In Uncategorized on August 30, 2011 at 8:07 am

Comedians will use whatever fodder that can to get a laugh – racist comments, homophobic bits, issues surrounding sex, and a thousand other traditionally “offensive” subject are fair game when you’ve got a microphone in your hand and an audience with a two-drink minimum to please.

Usually, I can give a little chuckle at these offensive things, write it off as part of the nature of comedy, and know that my beliefs and values are not in alignment with the politically incorrect stories being told by the comedian. 

But there are some things that, no matter what the context, are just not funny. 

Now, don’t get me wrong, I like a good joke.  I use humor in a lot of what I do.  It’s a great way to connect with people, get them interested and listening to what you have to say, and, hopefully, get them involved with your ultimate message.

However, the subject of RAPE or Sexual Assault is NEVER funny.  I was trolling through Twitter the other day and SAFER tweeted a link to their blog that read: “There is no such thing as a rape joke.”

The link led to a Facebook post.  It said: “And if you put as your Facebook status, ‘I totally raped at Halo today,’ for your two hundred Facebook friends to see, statistically, you have just reminded thirty-three people of one of the worst experiences of their entire lives. To describe how well you did at a video game. Good job!”   And I’ve got to be honest, that made me smile.  Rape is not a word to just be tossed around like it’s funny or doesn’t mean anything — it isn’t funny, and it means quite a bit.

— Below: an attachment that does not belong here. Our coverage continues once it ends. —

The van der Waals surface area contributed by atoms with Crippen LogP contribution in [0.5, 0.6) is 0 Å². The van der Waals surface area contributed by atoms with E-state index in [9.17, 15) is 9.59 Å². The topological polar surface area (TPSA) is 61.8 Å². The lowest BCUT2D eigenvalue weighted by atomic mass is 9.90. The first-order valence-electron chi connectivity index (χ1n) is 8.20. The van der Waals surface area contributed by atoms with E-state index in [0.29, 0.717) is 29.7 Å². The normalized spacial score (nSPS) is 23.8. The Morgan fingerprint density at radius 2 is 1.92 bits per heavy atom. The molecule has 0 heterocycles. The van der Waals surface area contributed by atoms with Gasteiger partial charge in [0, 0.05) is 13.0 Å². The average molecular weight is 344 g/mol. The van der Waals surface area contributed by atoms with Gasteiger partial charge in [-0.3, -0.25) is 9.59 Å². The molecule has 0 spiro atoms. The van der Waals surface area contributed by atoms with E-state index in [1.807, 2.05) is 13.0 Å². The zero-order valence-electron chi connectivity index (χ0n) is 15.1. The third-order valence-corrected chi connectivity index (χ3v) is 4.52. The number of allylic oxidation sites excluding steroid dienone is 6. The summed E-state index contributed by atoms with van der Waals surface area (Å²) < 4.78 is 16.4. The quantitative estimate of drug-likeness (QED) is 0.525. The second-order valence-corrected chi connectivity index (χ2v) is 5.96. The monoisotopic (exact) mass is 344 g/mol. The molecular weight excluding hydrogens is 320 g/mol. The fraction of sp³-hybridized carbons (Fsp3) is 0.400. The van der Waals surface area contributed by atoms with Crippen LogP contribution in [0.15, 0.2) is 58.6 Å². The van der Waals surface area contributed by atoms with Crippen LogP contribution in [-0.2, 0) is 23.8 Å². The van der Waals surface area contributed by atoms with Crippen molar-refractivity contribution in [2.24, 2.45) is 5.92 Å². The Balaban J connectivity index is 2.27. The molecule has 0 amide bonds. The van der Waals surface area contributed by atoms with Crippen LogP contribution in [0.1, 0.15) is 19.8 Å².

But, when it comes down to it, where do Facebook statuses like “I totally raped at Halo today” come from?  We’re all taught that rape is a horrible thing from our very first health class.  And yet, rape jokes still persist through our culture.

I found a link to a Comedy Improv Night video this afternoon (  At the event, audience members were supposed to tell a story form their life and the panel of comedian on stage would make jokes and side comments based on the stories.  In this particular video, the audience member, Eric, reveals a story in a which he confesses he raped a woman while she was drunk. 

Here’s the worst part: the comedians clearly recognize that this is rape by their responses and jokes, but do not say the word “rape,” express any concern for the victim, or do anything to stop Eric from revealing his troubling story. 

I don’t know what happened after the camera shut off.  But there was nothing about this story that made me laugh, not even the supposedly clever banter from the comedy panel.  I hope that once the camera shut off, someone said something to Eric about his rape story.

Let me give you another example.